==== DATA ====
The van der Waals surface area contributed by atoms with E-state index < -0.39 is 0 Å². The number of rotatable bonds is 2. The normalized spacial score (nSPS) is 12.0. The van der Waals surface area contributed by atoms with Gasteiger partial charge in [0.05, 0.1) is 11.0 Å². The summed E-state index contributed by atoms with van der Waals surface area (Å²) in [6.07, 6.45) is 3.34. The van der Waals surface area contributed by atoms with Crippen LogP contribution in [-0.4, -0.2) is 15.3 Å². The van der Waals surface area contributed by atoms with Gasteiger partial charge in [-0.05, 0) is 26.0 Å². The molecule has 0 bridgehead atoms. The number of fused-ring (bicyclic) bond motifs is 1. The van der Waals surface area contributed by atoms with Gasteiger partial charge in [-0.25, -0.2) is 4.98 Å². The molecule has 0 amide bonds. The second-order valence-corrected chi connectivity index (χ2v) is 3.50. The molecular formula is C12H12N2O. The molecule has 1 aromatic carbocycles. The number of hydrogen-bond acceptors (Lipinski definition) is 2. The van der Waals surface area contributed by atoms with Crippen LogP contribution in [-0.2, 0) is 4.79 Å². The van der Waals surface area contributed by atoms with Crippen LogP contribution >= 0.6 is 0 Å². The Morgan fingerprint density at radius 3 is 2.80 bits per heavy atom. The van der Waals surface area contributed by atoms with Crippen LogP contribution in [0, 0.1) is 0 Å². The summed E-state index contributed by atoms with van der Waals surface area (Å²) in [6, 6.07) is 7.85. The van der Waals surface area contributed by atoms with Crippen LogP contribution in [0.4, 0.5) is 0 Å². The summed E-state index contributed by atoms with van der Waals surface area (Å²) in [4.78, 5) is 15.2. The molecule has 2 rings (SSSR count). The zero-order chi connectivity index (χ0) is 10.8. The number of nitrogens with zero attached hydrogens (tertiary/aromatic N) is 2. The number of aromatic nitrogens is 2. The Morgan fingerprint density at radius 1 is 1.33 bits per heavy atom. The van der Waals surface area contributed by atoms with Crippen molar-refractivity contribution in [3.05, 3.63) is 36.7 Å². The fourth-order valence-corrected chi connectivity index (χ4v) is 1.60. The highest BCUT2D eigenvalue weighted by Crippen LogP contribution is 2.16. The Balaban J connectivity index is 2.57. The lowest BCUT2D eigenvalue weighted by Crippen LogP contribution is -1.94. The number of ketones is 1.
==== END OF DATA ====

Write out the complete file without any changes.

The van der Waals surface area contributed by atoms with E-state index < -0.39 is 0 Å². The number of rotatable bonds is 2. The normalized spacial score (nSPS) is 12.0. The van der Waals surface area contributed by atoms with Gasteiger partial charge in [0.05, 0.1) is 11.0 Å². The summed E-state index contributed by atoms with van der Waals surface area (Å²) in [6.07, 6.45) is 3.34. The van der Waals surface area contributed by atoms with Crippen LogP contribution in [-0.4, -0.2) is 15.3 Å². The van der Waals surface area contributed by atoms with Gasteiger partial charge in [-0.05, 0) is 26.0 Å². The molecule has 0 bridgehead atoms. The number of fused-ring (bicyclic) bond motifs is 1. The van der Waals surface area contributed by atoms with Gasteiger partial charge in [-0.25, -0.2) is 4.98 Å². The molecule has 0 amide bonds. The second-order valence-corrected chi connectivity index (χ2v) is 3.50. The molecular formula is C12H12N2O. The molecule has 1 aromatic carbocycles. The number of hydrogen-bond acceptors (Lipinski definition) is 2. The van der Waals surface area contributed by atoms with Crippen LogP contribution in [-0.2, 0) is 4.79 Å². The van der Waals surface area contributed by atoms with Crippen LogP contribution >= 0.6 is 0 Å². The Morgan fingerprint density at radius 3 is 2.80 bits per heavy atom. The van der Waals surface area contributed by atoms with Crippen LogP contribution in [0, 0.1) is 0 Å². The summed E-state index contributed by atoms with van der Waals surface area (Å²) in [6, 6.07) is 7.85. The van der Waals surface area contributed by atoms with Crippen LogP contribution in [0.4, 0.5) is 0 Å². The summed E-state index contributed by atoms with van der Waals surface area (Å²) in [4.78, 5) is 15.2. The molecule has 2 rings (SSSR count). The zero-order chi connectivity index (χ0) is 10.8. The number of nitrogens with zero attached hydrogens (tertiary/aromatic N) is 2. The number of aromatic nitrogens is 2. The Morgan fingerprint density at radius 1 is 1.33 bits per heavy atom. The van der Waals surface area contributed by atoms with Crippen molar-refractivity contribution in [3.05, 3.63) is 36.7 Å². The fourth-order valence-corrected chi connectivity index (χ4v) is 1.60. The highest BCUT2D eigenvalue weighted by Crippen LogP contribution is 2.16. The Balaban J connectivity index is 2.57. The lowest BCUT2D eigenvalue weighted by Crippen LogP contribution is -1.94. The number of ketones is 1.